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FIRE in the News in Oklahoma, California, and New York

FIRE has received a good deal of positive press this week.

From New York, the investigation of Len Audaer, the Syracuse University College of Law (SUCOL) student accused of harassment for the contents of the anonymous satirical blog SUCOLitis, continues to make the news. WRVO, a regional National Public Radio affiliate, released a recording and an article last Friday about Audaer's long-running investigation. Adam, who was interviewed by WRVO, expressed his disappointment over the lack of due process afforded to Audaer and emphasized FIRE's commitment to make sure he receives justice.

The recent student group controversy at Rogers State University (RSU) also garnered local media attention. Zack Stoycoff, a staff writer for the Claremore, Oklahoma, publication Claremore Daily Progress, mentioned FIRE in three articles on November 13. For the first article, he interviewed student activist Renee Morse-Heenan from RSU, who stressed the importance of FIRE's involvement in helping her student organization gain official recognition at RSU. In the second one, RSU administrators explained how FIRE's letter to RSU President Larry Rice encouraged RSU to record "unwritten policies about the student government association and its level of control over student organizations" and to improve the state of student rights on campus. In the final article, Stoycoff demonstrates the broader threat to free speech on most campuses by citing FIRE's finding that 71% of public universities have policies that violate the First Amendment. He also included FIRE's list of the most common speech policy mistakes.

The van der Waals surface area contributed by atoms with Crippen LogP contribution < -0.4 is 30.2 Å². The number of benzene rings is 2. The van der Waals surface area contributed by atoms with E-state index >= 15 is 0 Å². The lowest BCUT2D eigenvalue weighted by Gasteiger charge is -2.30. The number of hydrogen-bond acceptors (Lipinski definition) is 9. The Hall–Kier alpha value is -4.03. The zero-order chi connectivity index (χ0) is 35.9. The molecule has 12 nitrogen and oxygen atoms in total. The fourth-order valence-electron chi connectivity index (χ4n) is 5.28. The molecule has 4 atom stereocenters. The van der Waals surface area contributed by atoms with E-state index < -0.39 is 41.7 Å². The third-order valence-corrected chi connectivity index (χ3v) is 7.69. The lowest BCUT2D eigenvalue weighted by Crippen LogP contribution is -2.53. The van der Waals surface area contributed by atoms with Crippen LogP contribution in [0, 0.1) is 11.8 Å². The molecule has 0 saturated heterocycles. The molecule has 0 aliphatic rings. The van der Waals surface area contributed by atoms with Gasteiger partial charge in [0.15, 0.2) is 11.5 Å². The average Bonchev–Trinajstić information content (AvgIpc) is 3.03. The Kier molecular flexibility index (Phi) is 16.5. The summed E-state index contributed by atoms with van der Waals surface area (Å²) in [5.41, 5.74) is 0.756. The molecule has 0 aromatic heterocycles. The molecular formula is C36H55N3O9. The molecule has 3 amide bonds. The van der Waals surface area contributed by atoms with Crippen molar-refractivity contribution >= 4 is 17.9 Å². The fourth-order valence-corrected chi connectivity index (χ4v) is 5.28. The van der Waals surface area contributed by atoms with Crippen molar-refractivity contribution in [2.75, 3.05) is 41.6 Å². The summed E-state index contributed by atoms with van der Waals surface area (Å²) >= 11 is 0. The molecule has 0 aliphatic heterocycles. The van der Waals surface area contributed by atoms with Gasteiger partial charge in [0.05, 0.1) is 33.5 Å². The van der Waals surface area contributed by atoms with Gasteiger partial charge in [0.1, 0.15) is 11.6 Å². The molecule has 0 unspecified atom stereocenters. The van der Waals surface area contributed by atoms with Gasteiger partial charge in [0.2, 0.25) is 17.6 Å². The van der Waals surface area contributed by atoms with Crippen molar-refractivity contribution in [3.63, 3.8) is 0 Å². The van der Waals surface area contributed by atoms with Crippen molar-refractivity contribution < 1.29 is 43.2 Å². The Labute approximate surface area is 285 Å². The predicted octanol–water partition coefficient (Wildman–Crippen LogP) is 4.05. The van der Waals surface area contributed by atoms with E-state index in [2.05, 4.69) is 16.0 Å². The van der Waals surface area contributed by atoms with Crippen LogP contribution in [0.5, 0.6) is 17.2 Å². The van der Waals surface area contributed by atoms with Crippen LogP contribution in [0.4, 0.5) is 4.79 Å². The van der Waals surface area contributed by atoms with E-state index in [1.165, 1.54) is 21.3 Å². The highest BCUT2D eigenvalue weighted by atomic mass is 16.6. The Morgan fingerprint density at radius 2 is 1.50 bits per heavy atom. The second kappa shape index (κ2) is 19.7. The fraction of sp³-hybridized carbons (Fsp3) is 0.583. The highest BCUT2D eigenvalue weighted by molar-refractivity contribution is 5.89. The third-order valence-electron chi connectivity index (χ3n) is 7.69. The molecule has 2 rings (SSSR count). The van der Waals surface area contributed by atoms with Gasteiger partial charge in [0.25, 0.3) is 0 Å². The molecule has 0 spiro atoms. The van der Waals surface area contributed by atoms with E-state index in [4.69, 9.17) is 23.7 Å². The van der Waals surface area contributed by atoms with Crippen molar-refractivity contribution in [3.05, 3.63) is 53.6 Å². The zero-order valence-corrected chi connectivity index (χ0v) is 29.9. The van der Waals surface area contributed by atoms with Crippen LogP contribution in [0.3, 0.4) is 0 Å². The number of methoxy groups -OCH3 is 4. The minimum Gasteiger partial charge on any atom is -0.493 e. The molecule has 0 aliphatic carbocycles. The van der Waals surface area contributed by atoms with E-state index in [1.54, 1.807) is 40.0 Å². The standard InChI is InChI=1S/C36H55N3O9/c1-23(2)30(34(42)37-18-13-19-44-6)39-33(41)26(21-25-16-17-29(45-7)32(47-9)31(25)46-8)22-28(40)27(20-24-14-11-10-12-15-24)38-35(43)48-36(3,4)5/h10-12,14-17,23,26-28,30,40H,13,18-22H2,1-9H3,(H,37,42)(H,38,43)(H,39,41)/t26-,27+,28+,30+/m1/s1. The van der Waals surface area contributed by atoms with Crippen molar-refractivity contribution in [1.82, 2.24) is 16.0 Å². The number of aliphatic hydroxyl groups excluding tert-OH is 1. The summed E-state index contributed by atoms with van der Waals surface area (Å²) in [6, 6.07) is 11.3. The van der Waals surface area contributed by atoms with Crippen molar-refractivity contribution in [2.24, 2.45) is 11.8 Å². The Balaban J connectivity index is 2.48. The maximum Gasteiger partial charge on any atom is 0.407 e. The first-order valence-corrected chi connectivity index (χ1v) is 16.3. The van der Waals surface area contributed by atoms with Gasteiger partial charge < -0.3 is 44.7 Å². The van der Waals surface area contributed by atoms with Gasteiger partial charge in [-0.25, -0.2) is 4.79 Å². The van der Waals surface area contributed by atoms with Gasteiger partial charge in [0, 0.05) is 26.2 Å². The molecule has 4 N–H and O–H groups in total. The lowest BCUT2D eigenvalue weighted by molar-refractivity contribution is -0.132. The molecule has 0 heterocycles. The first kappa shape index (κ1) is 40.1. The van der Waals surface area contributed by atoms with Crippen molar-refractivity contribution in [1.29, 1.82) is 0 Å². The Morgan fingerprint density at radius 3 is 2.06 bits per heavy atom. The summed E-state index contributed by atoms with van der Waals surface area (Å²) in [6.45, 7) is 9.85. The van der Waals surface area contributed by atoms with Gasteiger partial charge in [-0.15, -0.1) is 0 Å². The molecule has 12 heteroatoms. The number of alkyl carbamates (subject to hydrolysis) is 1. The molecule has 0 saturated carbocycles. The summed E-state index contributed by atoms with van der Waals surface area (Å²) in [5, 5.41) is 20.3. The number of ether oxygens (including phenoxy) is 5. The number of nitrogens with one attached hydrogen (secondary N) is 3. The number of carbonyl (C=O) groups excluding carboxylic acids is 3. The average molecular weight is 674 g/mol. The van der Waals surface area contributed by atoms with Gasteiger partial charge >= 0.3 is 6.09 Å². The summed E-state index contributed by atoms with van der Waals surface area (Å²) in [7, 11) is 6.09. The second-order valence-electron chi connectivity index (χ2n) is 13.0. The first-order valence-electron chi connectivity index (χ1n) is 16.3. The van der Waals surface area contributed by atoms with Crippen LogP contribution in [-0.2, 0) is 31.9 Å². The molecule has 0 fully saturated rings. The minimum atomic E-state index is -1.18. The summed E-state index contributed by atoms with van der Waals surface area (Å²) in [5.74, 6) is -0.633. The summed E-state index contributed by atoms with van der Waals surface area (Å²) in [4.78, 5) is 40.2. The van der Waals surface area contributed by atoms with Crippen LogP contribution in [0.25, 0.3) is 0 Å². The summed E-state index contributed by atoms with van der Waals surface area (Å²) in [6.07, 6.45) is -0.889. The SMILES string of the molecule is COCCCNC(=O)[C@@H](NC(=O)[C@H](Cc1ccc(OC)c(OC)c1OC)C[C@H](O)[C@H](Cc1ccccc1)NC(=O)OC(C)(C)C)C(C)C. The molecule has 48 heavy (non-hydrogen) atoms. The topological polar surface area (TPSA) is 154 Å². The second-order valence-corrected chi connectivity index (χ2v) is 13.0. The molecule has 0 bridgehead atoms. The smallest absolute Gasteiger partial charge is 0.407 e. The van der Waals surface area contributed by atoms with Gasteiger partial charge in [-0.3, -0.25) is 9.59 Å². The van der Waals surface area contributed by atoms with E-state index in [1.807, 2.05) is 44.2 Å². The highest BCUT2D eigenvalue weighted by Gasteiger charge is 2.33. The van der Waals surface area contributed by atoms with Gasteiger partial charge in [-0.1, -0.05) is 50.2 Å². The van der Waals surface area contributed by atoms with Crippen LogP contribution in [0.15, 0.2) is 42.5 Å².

Elsewhere, Tony Listi of Campus Reform pointed to FIRE's Spotlight database as a useful resource in the fight against censorship in his clever article about combating campus speech codes. Meanwhile, former FIRE intern and University of California at Berkeley junior Casey Given praised FIRE's work in a column for The Daily Californian discussing how his school isn't living up to its reputation for free speech.  

This was also a good week for FIRE publications. Azhar's excellent article about why courts should reject qualified immunity for administrators who blatantly abuse students' free speech rights--printed in the Cardozo Public Law, Policy and Ethics Journal and republished in The Lantern--was highlighted by the Media Law Prof Blog on Tuesday. 

Additionally, my blog post about a University of Georgia student's attempt to censor "extremist Christian groups," Peter's blog post about the dangers of recording "bias incidents," and FIRE's open letter to Bucknell University president John C. Bravman were all reprinted by the Student Free Press Association's opinion blog, The Quad (here, here, and here). 

Finally, Greg was busy again this week giving interviews and talks. On Wednesday, he delivered a presentation to the Young Americans for Liberty at Indiana University about free speech, speech codes, and academic freedom on our nation's college campuses. He also discussed the dangers of students "unlearning liberty" with spiked editor Brendan O'Neill, who added some valuable insight of his own about censorship in his article this Thursday.

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